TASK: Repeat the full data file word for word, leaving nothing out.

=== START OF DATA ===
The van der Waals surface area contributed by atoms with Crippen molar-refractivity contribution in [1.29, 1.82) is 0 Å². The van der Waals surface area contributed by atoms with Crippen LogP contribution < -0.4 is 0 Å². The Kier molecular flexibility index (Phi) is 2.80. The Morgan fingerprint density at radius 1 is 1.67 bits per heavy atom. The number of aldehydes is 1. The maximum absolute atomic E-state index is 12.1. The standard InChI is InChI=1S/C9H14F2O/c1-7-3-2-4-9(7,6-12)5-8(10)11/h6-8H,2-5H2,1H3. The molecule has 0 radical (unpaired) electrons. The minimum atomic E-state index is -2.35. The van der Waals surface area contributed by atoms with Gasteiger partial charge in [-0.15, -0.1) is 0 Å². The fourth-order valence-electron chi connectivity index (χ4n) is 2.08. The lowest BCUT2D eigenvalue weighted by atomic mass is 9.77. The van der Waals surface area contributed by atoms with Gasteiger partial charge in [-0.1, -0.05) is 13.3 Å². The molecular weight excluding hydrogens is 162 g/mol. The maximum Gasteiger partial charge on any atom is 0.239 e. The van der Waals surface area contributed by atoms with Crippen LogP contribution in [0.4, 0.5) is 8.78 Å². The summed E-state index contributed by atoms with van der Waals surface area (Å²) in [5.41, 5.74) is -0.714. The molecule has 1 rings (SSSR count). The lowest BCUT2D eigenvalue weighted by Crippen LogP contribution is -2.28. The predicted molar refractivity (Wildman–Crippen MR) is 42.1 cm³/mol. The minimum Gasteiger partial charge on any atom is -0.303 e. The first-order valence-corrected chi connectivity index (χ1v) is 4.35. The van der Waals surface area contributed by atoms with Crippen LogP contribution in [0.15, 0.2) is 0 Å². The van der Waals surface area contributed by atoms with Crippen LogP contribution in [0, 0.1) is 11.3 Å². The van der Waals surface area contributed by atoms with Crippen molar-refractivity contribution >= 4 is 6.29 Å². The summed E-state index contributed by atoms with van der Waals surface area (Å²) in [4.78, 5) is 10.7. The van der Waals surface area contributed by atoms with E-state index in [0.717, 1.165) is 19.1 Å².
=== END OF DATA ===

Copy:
The van der Waals surface area contributed by atoms with Crippen molar-refractivity contribution in [1.29, 1.82) is 0 Å². The van der Waals surface area contributed by atoms with Crippen LogP contribution < -0.4 is 0 Å². The Kier molecular flexibility index (Phi) is 2.80. The Morgan fingerprint density at radius 1 is 1.67 bits per heavy atom. The number of aldehydes is 1. The maximum absolute atomic E-state index is 12.1. The standard InChI is InChI=1S/C9H14F2O/c1-7-3-2-4-9(7,6-12)5-8(10)11/h6-8H,2-5H2,1H3. The molecule has 0 radical (unpaired) electrons. The minimum atomic E-state index is -2.35. The van der Waals surface area contributed by atoms with Gasteiger partial charge in [-0.15, -0.1) is 0 Å². The fourth-order valence-electron chi connectivity index (χ4n) is 2.08. The lowest BCUT2D eigenvalue weighted by atomic mass is 9.77. The van der Waals surface area contributed by atoms with Gasteiger partial charge in [-0.1, -0.05) is 13.3 Å². The molecular weight excluding hydrogens is 162 g/mol. The maximum Gasteiger partial charge on any atom is 0.239 e. The van der Waals surface area contributed by atoms with Crippen LogP contribution in [0.4, 0.5) is 8.78 Å². The summed E-state index contributed by atoms with van der Waals surface area (Å²) in [5.41, 5.74) is -0.714. The molecule has 1 rings (SSSR count). The lowest BCUT2D eigenvalue weighted by Crippen LogP contribution is -2.28. The predicted molar refractivity (Wildman–Crippen MR) is 42.1 cm³/mol. The minimum Gasteiger partial charge on any atom is -0.303 e. The first-order valence-corrected chi connectivity index (χ1v) is 4.35. The van der Waals surface area contributed by atoms with Crippen LogP contribution in [0.15, 0.2) is 0 Å². The van der Waals surface area contributed by atoms with Crippen LogP contribution in [0, 0.1) is 11.3 Å². The van der Waals surface area contributed by atoms with Crippen molar-refractivity contribution >= 4 is 6.29 Å². The summed E-state index contributed by atoms with van der Waals surface area (Å²) in [4.78, 5) is 10.7. The van der Waals surface area contributed by atoms with E-state index in [0.717, 1.165) is 19.1 Å².